CGG Canada Services Ltd. abandoned plans to conduct an aerial survey of potential oil in the Arctic National Wildlife Refuge following stern warnings from U.S. government scientists the work could harm polar bears.
The risk to polar bears “is high enough that it cannot be discounted,” Interior’s Fish and Wildlife Service told the company, a subsidiary of Paris-based CGG, in a June 7 letter obtained by Bloomberg News.
Company representatives did not respond to emails and phone calls seeking comment. CGG told the New York Times it “is not considering that kind of work” in the Arctic refuge now.
The decision is a blow to Trump administration officials who had hoped fresh geological data about oil and gas riches in the reserve would stoke bidding and interest in a planned government auction of Arctic drilling rights later this year.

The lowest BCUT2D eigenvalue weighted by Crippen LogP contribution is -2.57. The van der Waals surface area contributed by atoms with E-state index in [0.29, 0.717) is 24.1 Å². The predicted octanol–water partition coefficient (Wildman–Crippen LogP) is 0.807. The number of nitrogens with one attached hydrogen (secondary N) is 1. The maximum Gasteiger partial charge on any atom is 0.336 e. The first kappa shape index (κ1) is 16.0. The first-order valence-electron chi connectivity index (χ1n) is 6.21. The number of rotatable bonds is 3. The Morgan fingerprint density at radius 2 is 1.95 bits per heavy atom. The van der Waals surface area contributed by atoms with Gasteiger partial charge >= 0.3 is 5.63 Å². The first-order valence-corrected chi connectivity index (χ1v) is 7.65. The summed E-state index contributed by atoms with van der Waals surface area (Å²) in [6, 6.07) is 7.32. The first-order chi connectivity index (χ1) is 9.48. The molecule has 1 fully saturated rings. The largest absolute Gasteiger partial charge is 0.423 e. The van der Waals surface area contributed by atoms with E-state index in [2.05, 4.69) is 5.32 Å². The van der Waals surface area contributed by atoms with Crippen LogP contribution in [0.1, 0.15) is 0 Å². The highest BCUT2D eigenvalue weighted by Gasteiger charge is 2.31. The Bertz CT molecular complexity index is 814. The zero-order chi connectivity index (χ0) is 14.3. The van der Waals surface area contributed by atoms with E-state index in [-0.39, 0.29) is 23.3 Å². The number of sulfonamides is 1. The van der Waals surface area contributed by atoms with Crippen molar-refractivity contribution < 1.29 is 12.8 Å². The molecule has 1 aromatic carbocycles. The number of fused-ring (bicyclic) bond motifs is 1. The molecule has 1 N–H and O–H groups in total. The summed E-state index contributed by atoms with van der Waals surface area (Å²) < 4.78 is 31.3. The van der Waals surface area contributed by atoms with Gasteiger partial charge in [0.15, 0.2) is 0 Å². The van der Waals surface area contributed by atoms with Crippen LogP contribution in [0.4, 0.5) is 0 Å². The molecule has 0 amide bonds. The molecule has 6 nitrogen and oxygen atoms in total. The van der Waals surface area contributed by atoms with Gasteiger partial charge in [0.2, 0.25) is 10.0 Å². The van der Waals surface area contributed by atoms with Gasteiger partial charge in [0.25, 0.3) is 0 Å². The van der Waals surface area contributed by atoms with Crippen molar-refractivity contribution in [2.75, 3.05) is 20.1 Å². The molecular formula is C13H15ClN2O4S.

Oil companies rely on data about subterranean rock formations to discern the most promising locations to drill and how much they should bid on tracts, but without CGG’s aerial survey, they now will be forced to use limited information from three-decades-old seismic research.
The potential CGG survey would have been conducted with low-flying planes making repeated, parallel passes over the refuge, while sensors measured the density of the ground below.
Interior Department officials concluded the proposed aerial research did not require a geophysical permit, since it would take place above federal land -- not on it.
But agency experts also warned CGG that noise from the low flights could disturb animals in the refuge, such as caribou, ringed seals and polar bears. The Fish and Wildlife Service urged CGG to apply for a so-called “incidental harassment authorization” that would permit CGG to disturb polar bears while conducting the survey.
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